Japan’s hidden hydropower country taps water for carbon neutrality
The Arimine Dam in Toyama Prefecture: Toyama ranks second out of Japan’s 47 prefectures in terms of hydropower potential, and number one in terms of developed hydropower. (Photo courtesy of Hokuriku Electric Power Co.)
Nikkei staff writers | Japan
TOYAMA, Japan — Japan’s effort to achieve net-zero greenhouse gas emissions by 2050 has grassroots corporate support in a region where developers are unlocking potential for water and wind power.
Starting last month, the Toyama-based regional lender Hokuriku Bank has been using only electricity generated by local hydropower for its data center in central Toyama Prefecture, about 260 km northwest of Tokyo.
The bank became the first company to sign up for an electricity plan launched by regional utility Hokuriku Electric Power Co. and Toyama Prefecture. For a premium added to the electricity bill, the company will be plugged to electricity generated from hydropower plants run by the prefecture.
A total of 2,615 tons of CO2 a year is set to be reduced. For the bank, that means a 21% cut in emissions.
Home to the tallest dam in Japan, the 186-meter high Kurobe Dam, Toyama Prefecture grew into a hub for a broad range of manufacturers early on with its ample electric power supply. Among them are zipper maker YKK and Nichi-Iko Pharmaceutical.
Toyama is second in the country for potential water-power resources and No. 1 in terms of hydropower already developed.
Water pours out of Kurobe Dam, Japan’s tallest hydropower dam and a popular tourist attraction in Toyama Prefecture. (Photo by Yuki Fukumoto)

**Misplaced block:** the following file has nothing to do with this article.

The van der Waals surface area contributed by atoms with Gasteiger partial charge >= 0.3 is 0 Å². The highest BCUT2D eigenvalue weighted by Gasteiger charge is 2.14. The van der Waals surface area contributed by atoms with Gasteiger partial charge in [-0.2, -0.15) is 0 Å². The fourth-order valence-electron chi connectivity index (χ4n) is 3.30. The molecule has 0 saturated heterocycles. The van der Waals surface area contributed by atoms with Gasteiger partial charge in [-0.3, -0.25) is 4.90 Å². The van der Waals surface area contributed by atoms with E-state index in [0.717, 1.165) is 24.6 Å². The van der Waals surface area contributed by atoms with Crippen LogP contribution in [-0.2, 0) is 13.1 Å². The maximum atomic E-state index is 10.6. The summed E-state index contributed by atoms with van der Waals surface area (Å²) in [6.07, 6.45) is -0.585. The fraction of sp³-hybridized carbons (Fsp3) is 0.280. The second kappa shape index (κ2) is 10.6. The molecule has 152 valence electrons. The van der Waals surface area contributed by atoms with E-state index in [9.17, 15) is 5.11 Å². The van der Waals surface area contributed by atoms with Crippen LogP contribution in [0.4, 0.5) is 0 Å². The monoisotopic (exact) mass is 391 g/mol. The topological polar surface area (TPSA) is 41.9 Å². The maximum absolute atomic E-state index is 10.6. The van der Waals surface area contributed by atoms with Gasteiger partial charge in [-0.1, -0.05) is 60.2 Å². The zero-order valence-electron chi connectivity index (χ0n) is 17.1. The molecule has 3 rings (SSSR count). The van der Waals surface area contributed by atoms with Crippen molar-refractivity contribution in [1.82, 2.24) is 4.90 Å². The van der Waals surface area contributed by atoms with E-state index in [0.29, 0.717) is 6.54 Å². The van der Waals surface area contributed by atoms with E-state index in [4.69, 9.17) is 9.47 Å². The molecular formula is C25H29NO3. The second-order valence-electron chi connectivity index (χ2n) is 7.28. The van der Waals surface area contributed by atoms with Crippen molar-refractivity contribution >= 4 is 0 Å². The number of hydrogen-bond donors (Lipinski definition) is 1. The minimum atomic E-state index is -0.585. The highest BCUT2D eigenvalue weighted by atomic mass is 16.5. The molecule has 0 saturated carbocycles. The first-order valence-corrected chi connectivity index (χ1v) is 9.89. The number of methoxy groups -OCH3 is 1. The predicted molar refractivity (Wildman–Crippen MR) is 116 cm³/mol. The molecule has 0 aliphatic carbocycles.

Hokuriku Electric has announced that it will boost renewable energy output 30% by the fiscal year ending March 2031 compared with fiscal 2018 levels. It plans to build more hydropower plants and upgrade existing ones.
The Hokuriku region, located in the northwestern part of Japan’s main island of Honshu, is known for strong winds that blow from the Sea of Japan. In Fukui Prefecture, there are over a dozen wind-power projects currently under government assessment, including several offshore wind projects.
The total planned generating capacity of the projects adds up to 1.34 million kW, which is more power than a nuclear power plant that Kansai Electric Power Co. runs in the same prefecture.
Winds from the Sea of Japan power turbines in the coastal city of Awara in Fukui Prefecture, part of the Hokuriku region. (Photo courtesy of J-Power)
In neighboring Ishikawa Prefecture, 12 wind farms were in operation as of last August, with nine more under review. Many of these planned projects are in the northern Noto peninsula, where winds are strong and steady. Ishikawa, known for its tourist destination of Kanazawa, has the most wind turbines of the three prefectures in Hokuriku.
Much of Japan’s existing wind power capacity is in the north, in Hokkaido and the Tohoku region. But these areas have seen a decline in availability for connecting wind farms to the regional power grids. Developers have been looking to other parts of Japan with greater potential for grid connectivity.
“Power project operators understand that the winds are good from the Noto all the way to Fukui,” said Akitoshi Umeda, president of Tokyo-based OSCF, which is involved in both onshore and offshore wind farm planning in Fukui.
An official for environmental protection in Fukui said that not all of the planned project will necessarily be approved, given their proximity and other factors.
A worker at Takaoka-based Alhytec tests equipment for producing hydrogen using aluminum scraps from engine manufacturing. (Photo by Takuji Kunishida)
In addition to renewables, there are new efforts to produce hydrogen from aluminum, an energy-intensive core industry for the Hokuriku region.
In the city of Takaoka in Toyama Prefecture, startup Alhytec takes shavings produced when milling aluminum component mixes them with a chemical solution to create hydrogen. With the help of Toyota Motor, the company has tested the technology and confirmed its effectiveness, says President Nobuaki Mizuki.
Recycled aluminum is usually used to manufacture car engines. But with conventional engines expected to be redundant as electric cars take over in the future, the aluminum shavings can take on a new life in hydrogen production.